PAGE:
• basic training on public toilet operation and maintenance and the safe and proper use of personal protective equipment (PPE), making toilet cleaning work safer and more effective;

  • septic tank emptying, with support from the Jumla Chamber of Commerce and Industry: sludge was pumped into the nearby pit for co-composting and use in a Fuji apple orchard;

  • new hygiene and cleaning materials, including dustbins for menstrual waste, buckets and jugs;

  • installation of facilities, such as hand washing basins with soaps, piped water, grey water drainage, vent pipes and chimneys for solid waste incineration, and an iron gate at the main entrance to keep the toilet from being a dumping ground; and

  • strategically placed informative posters on proper hand washing, toilet location, toilet use, and toilet use fees.

On the building's wall: sanitation value chain explained in visuals

On the building's wall: sanitation value chain explained in visuals

A structural response needed to sustain achievements

Today, people can use the Kamitole public toilet safely and with dignity. An estimated 300 people from the 50 households in the Dalit settlement now have access to a better-managed public toilet, plus countless passers-by. Market goers and passers-by willingly pay to use the toilet. Households from the settlement are meeting their monthly dues. All these achievements would not have been secured without community-public-private partnerships.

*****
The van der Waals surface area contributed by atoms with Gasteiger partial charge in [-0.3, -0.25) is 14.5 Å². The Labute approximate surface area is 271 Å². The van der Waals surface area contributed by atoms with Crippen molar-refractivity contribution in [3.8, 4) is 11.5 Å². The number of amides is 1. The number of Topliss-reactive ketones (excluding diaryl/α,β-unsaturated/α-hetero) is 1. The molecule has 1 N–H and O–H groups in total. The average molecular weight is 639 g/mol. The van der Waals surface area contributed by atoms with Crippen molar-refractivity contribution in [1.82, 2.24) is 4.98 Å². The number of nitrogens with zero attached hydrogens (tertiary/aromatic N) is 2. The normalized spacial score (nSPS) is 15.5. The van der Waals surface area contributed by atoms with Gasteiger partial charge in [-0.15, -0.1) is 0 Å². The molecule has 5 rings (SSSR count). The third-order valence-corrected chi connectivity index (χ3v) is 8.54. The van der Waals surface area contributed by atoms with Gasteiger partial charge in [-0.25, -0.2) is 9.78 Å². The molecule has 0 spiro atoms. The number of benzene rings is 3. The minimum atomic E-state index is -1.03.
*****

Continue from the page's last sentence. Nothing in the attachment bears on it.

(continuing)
Market visitor paying toilet user fee

Market visitor paying toilet user fee

But the monthly income generated from the toilet (estimated at Rs 5,000/month) is still not enough to maintain the sanitation service. And even while there is increased user satisfaction over Urmila’s voluntary management, she noted that operations could further be improved. Running a toilet – even in today’s improved conditions – also poses challenges to her own health and her family’s, but her options are limited. ‘I must constantly improve and manage it because it is linked to my livelihood,’ she explained.

So, as we celebrate heroes like Urmila, we should not forget that to transform systems, we need an enabling environment of institutional frameworks, national/local government, private sector collaboration, and community-based groups like the TSS to sustain and scale-up up progress. Heroes like Urmila, whilst much-needed, cannot carry the burden of addressing broken or sub-standard systems in the long term.

Written by: Sabitra Dhakal (GESI Advisor) and Nanda Dharala (City Officer, Jumla), SNV in Nepal with Anjani Abella (Marketing Communications Advisor, WASH, SNV)
[1] Dalits, according to the Dalit Welfare Organization, ‘are the de facto “untouchables” of contemporary Nepal. Dalit refers to a group of people who are religiously, culturally, socially, economically and historically oppressed, excluded and treated as untouchables.’
[2] The TSS is a community-based group that collaborates with their respective Ward WASH Coordination Committee and Rural Municipality to improve planning and implementation of water, sanitation and hygiene initiatives.